Oct 30, 2008 Matthew rated it really liked it
Shelves: scientastic
In which a half-mad musician travels the solar system in the 33rd century on a Grand Tour concert. He plays a unique instrument called the Orchestra, invented by a reclusive physicist whose discoveries radically transformed the human understanding of the universe, and he is convinced that he can use it to capture the mathematical structure of reality in the form of music.

A weird little book. Haunting, somehow, and uneven. Sometimes as minutely structured as a concerto, and other times as impres
David C. Mueller
Aug 30, 2010 David C. Mueller rated it it was amazing
This novel takes place about twelve hundred years from the present. In that far future era, humanity has colonized the entire solar system and created a seemingly improbable but enthralling family of utopian societies. The main character of the story is a master musician and the plot follows a performance tour he makes of numerous human habitats and settlements. A key element in this novel is The Orchestra, a complex and mysterious musical instrument possessing powers far beyond that of normal i ...more
Oct 25, 2013 Mark rated it it was ok
I will begin by stating that this is NOT a romance novel. It is a story which takes place in the year 3229 and follows the musical tour of Johannes as he plays a one man instrument known as, "The Orchestra". It gets very complicated with a major plot point being attempts made on Johannes life/safety. I am still a little foggy on the details of what life-altering knowledge Johannes discovered. The descriptions of his music were done in a way to mystify and attempt to explain it's weirdness. The a ...more
Aug 24, 2009 Katherine rated it it was amazing  ·  review of another edition
This was KSR's second book, and it is as strange and wonderful as all the rest. It is particularly unnerving to read it after having read the Mars Trilogy and 2312, as several elements from those books are present here -- he definitely took some concepts from this book and spun them out into full length novels.

What is it about? I guess you could say "The Music of the Spheres." It's dense and sometimes unfathomable, I often feel like I am not quite intelligent enough to fully grasp what's going o
Dec 10, 2010 Alexander rated it really liked it
Shelves: sci-fi
This is probably the weirdest of KSR's books that I have read - it starts off with a musician going blind and ends with some fantastically trippy scenes which I'm not sure have profound thoughts connected to them (unlike some other books). Very good for those that may not read sci-fi, or want to blend physics and music - and one of the best pure stories (rather than worlds which happen to have a story going on) that KSR has written.
Jul 30, 2016 Mike rated it it was amazing  ·  review of another edition
One of the most interesting science fiction novels I've read. It blends a narrative about the future with a strong sense of historical change over time. The characters are well conceived, and the descriptions of the worlds visited superb. This novel is not for everyone; the author pushes back against the idea of a page-turning thriller. Nor will the ending be universally appreciated. Nevertheless, a novel about the relationship between music and physics is worth one's attention.
Apr 26, 2012 Elaine rated it did not like it  ·  review of another edition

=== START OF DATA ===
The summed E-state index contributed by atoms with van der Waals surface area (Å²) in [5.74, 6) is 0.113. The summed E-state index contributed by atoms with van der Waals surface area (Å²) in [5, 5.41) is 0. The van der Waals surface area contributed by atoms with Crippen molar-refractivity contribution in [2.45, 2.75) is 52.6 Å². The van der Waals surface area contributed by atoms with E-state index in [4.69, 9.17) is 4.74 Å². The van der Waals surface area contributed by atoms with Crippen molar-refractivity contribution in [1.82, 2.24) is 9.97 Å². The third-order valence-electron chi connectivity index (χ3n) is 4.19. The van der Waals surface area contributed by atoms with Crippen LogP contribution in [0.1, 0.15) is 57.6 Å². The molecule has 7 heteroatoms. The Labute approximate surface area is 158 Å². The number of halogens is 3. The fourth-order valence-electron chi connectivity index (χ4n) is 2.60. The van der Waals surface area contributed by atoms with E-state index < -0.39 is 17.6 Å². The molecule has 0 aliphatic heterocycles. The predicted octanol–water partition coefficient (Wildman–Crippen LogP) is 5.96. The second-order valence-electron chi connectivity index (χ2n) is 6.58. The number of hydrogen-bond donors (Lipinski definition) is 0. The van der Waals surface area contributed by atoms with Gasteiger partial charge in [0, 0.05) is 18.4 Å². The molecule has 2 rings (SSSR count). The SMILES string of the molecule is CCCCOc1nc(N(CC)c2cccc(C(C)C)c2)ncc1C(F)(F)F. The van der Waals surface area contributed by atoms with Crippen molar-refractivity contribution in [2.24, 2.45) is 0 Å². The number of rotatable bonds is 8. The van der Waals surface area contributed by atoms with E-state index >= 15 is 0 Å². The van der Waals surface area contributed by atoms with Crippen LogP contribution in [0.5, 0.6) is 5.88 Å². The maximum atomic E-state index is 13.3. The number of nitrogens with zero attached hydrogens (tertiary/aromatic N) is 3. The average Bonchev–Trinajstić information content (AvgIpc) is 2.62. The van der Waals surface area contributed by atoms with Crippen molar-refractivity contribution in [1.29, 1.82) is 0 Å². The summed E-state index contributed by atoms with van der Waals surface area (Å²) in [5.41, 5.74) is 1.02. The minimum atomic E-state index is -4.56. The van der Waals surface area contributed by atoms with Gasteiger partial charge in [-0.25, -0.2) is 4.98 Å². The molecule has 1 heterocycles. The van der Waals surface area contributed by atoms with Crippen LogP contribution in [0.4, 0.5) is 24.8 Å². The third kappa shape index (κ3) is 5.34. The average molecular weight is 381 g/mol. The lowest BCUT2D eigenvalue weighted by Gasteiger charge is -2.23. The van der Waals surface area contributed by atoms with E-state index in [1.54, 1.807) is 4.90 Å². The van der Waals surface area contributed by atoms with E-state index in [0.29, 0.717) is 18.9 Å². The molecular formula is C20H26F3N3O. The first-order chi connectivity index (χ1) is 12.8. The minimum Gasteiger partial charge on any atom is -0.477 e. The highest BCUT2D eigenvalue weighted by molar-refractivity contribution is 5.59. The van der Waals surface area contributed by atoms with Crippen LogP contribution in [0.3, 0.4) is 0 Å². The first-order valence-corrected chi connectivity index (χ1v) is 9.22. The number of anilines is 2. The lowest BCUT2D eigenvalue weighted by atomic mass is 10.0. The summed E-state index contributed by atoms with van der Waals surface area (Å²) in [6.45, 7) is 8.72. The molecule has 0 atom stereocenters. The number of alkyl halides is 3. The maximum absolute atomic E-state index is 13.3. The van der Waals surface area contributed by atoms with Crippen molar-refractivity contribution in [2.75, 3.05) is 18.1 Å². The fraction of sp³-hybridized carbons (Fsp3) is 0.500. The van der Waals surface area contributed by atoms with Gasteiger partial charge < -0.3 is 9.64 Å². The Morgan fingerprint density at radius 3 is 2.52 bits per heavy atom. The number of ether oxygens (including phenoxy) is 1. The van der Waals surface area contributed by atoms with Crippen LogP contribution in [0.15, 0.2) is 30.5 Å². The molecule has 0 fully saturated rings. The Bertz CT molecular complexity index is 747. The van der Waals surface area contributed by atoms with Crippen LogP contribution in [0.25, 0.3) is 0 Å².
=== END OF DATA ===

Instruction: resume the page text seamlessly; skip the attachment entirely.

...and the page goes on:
another reread - or rather, attempt at reread. Not sure at all why I kept the book. Impenetrable, unlikeable, no 'music' to it for me. I'd read a little, put it down, read a little more, put it down - until I finally got to the point where I decided it was simply not worth my effort, skimmed a bit, peeked at the end, and gave the book away.
Frederick Gault
Aug 20, 2013 Frederick Gault rated it did not like it
On page 75 of my copy a character says, ". . . You must allow me to defend the act of writing about music." The protagonist answers, "It needs defending . . . I can't imagine anything more futile." The author is writing about music, which is futile - and it makes this book unreadable!
Sep 19, 2007 Susan rated it did not like it
Terran and I have consulted, and neither of us really remembers what happened in this book, only that we loathed it. It may be a mental block to protect us from continued pain.

We're not sure, but we think it had something to do with a one-man orchestra traveling through the solar system.
Nov 14, 2008 Terran rated it did not like it
I have forced my way through worse books. But this is pretty far down the heap. I don't get a lot of joy from KSR's writing on the best of days, but this is by far his most dreadful effort. (At least, of those that I've bothered to pick up.)
Mar 27, 2008 Chadwick rated it really liked it
Shelves: music, sf
music, and how written music relates to determinism. imaginary higher physics. the importance of the illusion of free will.
Sep 09, 2013 Dan rated it really liked it
A good, interesting, but slight odd book. One that many like and others dislike. Sort of a parable. I fit it in with The Short, Sharp Shock another book of his.
Mar 05, 2009 Mary rated it it was ok
It was ok but very hard to follow maybe ok for philosophical purposes but I did not get that too much.

Started out ok however ended up being too vague a story line to follow for me.
Krait rated it liked it
Sep 18, 2009
Dave Storey
Dave Storey rated it did not like it
Jan 03, 2016
Emily Wheeler
Emily Wheeler rated it it was amazing
Feb 28, 2014
Alison Howard
Alison Howard rated it liked it
Sep 21, 2010
Bill rated it really liked it
Nov 10, 2014
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Kim Stanley Robinson is an American science fiction writer, probably best known for his award-winning Mars trilogy.

His work delves into ecological and sociological themes regularly, and many of his novels appear to be the direct result of his own scientific fascinations, such as the 15 years of research and lifelong fascination with Mars which culminated in his most famous work. He has, due to his
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“So you attempt what De Bruik attempted, in her Free Radical Binds to Macromolecule.” “We all attempt what De Bruik attempted, in one way or another.” In Free Radical De Bruik had represented the macromolecule, an RNA strand, as a passacaglia, a ground base repeated again and again, in patterns of four that alternated regularly. This was a simple icon, a metaphor in which the repeated ground base stood for the repeated proteins in the RNA; fine. And the free radical’s part was a test for any trumpet player.” 0 likes
“But it is an orchestra,” I say. “It’s an imitation orchestra—an orchestrion, an orchestrina—whatever you call it, it does a terrible job! All you’ve done is turn a sublime group achievement, a human act, into an inferior egotistical solo—” 0 likes